The group wanted to go last year but couldn’t afford the airfare, and spent the year saving money for the trip, which lasted two weeks.
What they saw firsthand convinced them of the value of the students’ letter exchanges, and cemented their own relationships with their counterparts at Siyabulela Primary School.
“The conditions are terrible,” McKenzie said. “The school is the best thing these kids have. The average class size is in the 40s, and that included kindergarten. They didn’t even have enough seats, just 20 little plastic chairs. Anyone would be totally overwhelmed by what the teachers were trying to accomplish.”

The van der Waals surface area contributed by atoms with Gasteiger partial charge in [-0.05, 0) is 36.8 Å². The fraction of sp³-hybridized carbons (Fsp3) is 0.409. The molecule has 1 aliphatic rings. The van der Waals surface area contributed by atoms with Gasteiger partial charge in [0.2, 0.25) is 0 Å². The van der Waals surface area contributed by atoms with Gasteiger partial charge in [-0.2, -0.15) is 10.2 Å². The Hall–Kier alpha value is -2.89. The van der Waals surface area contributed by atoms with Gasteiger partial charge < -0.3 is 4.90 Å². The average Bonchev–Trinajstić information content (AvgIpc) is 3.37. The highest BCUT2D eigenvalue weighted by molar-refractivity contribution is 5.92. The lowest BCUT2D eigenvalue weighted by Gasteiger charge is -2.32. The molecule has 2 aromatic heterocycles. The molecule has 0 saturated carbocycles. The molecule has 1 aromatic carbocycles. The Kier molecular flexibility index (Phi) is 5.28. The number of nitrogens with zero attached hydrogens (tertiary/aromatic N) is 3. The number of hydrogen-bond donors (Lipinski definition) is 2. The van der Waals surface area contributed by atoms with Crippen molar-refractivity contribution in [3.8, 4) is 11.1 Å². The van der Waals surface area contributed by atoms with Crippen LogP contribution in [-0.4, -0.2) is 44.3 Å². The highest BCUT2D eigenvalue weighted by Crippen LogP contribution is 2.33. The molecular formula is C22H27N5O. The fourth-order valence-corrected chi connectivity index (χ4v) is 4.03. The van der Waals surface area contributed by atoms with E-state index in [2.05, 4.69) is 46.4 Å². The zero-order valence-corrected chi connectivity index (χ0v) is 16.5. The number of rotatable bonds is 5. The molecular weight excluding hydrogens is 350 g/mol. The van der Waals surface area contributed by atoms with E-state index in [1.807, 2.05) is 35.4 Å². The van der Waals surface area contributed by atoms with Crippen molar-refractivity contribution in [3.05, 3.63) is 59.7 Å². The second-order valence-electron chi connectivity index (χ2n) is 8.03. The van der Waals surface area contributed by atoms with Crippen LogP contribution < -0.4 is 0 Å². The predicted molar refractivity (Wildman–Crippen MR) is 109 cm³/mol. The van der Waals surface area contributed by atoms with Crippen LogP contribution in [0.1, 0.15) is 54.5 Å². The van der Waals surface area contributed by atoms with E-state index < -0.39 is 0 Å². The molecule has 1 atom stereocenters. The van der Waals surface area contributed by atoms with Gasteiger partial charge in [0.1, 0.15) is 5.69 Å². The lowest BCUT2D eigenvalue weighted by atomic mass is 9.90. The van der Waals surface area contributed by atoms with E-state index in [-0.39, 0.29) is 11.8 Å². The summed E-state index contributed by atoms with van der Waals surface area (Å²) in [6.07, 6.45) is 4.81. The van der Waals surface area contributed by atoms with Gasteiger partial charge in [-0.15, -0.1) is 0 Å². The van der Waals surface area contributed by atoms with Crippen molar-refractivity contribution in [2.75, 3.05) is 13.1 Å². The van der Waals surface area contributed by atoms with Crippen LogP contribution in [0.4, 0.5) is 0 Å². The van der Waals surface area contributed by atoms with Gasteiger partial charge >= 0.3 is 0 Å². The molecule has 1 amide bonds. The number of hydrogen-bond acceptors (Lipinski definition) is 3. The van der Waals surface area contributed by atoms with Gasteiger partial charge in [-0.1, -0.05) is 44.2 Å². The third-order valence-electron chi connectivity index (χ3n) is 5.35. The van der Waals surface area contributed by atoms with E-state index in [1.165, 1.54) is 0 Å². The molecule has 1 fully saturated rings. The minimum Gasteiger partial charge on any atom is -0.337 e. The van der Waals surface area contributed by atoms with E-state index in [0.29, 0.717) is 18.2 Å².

McKenzie sees her retirement as an opportunity to develop ways to raise funds to keep the exchange going and introduce each new class of seventh-graders at Swampscott Middle School to new friends in South Africa.
“To see how well these teachers worked, how lovingly they worked with kids — they do so much with so little. We developed such a bond,” she said. “When I left there the principal gave me a hug and she said, ‘I am so glad I have gotten to know you.’”